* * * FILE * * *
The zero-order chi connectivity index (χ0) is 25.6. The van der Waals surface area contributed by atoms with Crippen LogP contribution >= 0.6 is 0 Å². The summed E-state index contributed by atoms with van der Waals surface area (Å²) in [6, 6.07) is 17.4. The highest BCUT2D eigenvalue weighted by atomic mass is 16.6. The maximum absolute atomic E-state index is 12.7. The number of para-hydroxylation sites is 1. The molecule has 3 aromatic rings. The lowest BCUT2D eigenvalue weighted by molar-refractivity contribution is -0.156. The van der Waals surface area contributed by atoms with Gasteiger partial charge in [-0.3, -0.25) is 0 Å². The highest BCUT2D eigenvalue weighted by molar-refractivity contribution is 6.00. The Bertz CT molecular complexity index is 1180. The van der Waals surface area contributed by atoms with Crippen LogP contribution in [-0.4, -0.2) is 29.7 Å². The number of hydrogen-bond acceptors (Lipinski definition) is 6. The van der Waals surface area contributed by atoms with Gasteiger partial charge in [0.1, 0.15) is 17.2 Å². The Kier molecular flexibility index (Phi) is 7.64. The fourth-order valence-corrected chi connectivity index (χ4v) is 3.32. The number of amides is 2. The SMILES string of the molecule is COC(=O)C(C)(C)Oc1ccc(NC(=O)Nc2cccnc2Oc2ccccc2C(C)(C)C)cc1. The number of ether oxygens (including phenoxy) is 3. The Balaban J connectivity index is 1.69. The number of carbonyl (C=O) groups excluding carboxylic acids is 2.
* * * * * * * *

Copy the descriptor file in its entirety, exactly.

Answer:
The zero-order chi connectivity index (χ0) is 25.6. The van der Waals surface area contributed by atoms with Crippen LogP contribution >= 0.6 is 0 Å². The summed E-state index contributed by atoms with van der Waals surface area (Å²) in [6, 6.07) is 17.4. The highest BCUT2D eigenvalue weighted by atomic mass is 16.6. The maximum absolute atomic E-state index is 12.7. The number of para-hydroxylation sites is 1. The molecule has 3 aromatic rings. The lowest BCUT2D eigenvalue weighted by molar-refractivity contribution is -0.156. The van der Waals surface area contributed by atoms with Gasteiger partial charge in [-0.3, -0.25) is 0 Å². The highest BCUT2D eigenvalue weighted by molar-refractivity contribution is 6.00. The Bertz CT molecular complexity index is 1180. The van der Waals surface area contributed by atoms with Crippen LogP contribution in [-0.4, -0.2) is 29.7 Å². The number of hydrogen-bond acceptors (Lipinski definition) is 6. The van der Waals surface area contributed by atoms with Gasteiger partial charge in [0.1, 0.15) is 17.2 Å². The Kier molecular flexibility index (Phi) is 7.64. The fourth-order valence-corrected chi connectivity index (χ4v) is 3.32. The number of amides is 2. The SMILES string of the molecule is COC(=O)C(C)(C)Oc1ccc(NC(=O)Nc2cccnc2Oc2ccccc2C(C)(C)C)cc1. The number of ether oxygens (including phenoxy) is 3. The Balaban J connectivity index is 1.69. The number of carbonyl (C=O) groups excluding carboxylic acids is 2.